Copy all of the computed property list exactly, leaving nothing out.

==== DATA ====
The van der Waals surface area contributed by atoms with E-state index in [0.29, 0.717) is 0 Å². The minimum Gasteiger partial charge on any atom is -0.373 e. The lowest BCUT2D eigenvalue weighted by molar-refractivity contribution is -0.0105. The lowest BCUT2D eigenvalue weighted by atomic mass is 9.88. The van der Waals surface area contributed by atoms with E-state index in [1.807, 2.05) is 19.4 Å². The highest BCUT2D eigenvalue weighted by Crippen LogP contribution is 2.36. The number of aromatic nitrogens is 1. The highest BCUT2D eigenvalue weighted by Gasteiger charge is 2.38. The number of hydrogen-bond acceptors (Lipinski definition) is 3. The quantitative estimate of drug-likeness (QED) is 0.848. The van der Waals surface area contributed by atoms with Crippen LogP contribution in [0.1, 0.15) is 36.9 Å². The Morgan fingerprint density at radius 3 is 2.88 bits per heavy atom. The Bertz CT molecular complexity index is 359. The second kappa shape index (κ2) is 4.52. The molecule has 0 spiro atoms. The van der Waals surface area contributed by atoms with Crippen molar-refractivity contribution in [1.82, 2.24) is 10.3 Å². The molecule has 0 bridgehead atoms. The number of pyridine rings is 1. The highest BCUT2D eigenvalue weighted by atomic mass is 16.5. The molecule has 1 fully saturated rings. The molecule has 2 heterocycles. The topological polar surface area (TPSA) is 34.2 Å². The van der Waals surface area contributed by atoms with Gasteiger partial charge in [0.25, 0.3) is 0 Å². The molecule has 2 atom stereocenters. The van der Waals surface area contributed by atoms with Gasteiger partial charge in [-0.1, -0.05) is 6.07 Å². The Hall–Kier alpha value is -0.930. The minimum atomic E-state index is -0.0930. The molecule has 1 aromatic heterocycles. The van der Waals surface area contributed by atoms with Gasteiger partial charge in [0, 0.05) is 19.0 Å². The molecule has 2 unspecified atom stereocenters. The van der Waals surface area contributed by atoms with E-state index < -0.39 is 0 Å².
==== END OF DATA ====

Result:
The van der Waals surface area contributed by atoms with E-state index in [0.29, 0.717) is 0 Å². The minimum Gasteiger partial charge on any atom is -0.373 e. The lowest BCUT2D eigenvalue weighted by molar-refractivity contribution is -0.0105. The lowest BCUT2D eigenvalue weighted by atomic mass is 9.88. The van der Waals surface area contributed by atoms with E-state index in [1.807, 2.05) is 19.4 Å². The highest BCUT2D eigenvalue weighted by Crippen LogP contribution is 2.36. The number of aromatic nitrogens is 1. The highest BCUT2D eigenvalue weighted by Gasteiger charge is 2.38. The number of hydrogen-bond acceptors (Lipinski definition) is 3. The quantitative estimate of drug-likeness (QED) is 0.848. The van der Waals surface area contributed by atoms with Crippen LogP contribution in [0.1, 0.15) is 36.9 Å². The Morgan fingerprint density at radius 3 is 2.88 bits per heavy atom. The Bertz CT molecular complexity index is 359. The second kappa shape index (κ2) is 4.52. The molecule has 0 spiro atoms. The van der Waals surface area contributed by atoms with Crippen molar-refractivity contribution in [1.82, 2.24) is 10.3 Å². The molecule has 0 bridgehead atoms. The number of pyridine rings is 1. The highest BCUT2D eigenvalue weighted by atomic mass is 16.5. The molecule has 1 fully saturated rings. The molecule has 2 heterocycles. The topological polar surface area (TPSA) is 34.2 Å². The van der Waals surface area contributed by atoms with Gasteiger partial charge in [0.25, 0.3) is 0 Å². The molecule has 2 atom stereocenters. The van der Waals surface area contributed by atoms with Gasteiger partial charge in [-0.1, -0.05) is 6.07 Å². The Hall–Kier alpha value is -0.930. The minimum atomic E-state index is -0.0930. The molecule has 1 aromatic heterocycles. The van der Waals surface area contributed by atoms with Gasteiger partial charge in [0, 0.05) is 19.0 Å². The molecule has 2 unspecified atom stereocenters. The van der Waals surface area contributed by atoms with E-state index < -0.39 is 0 Å².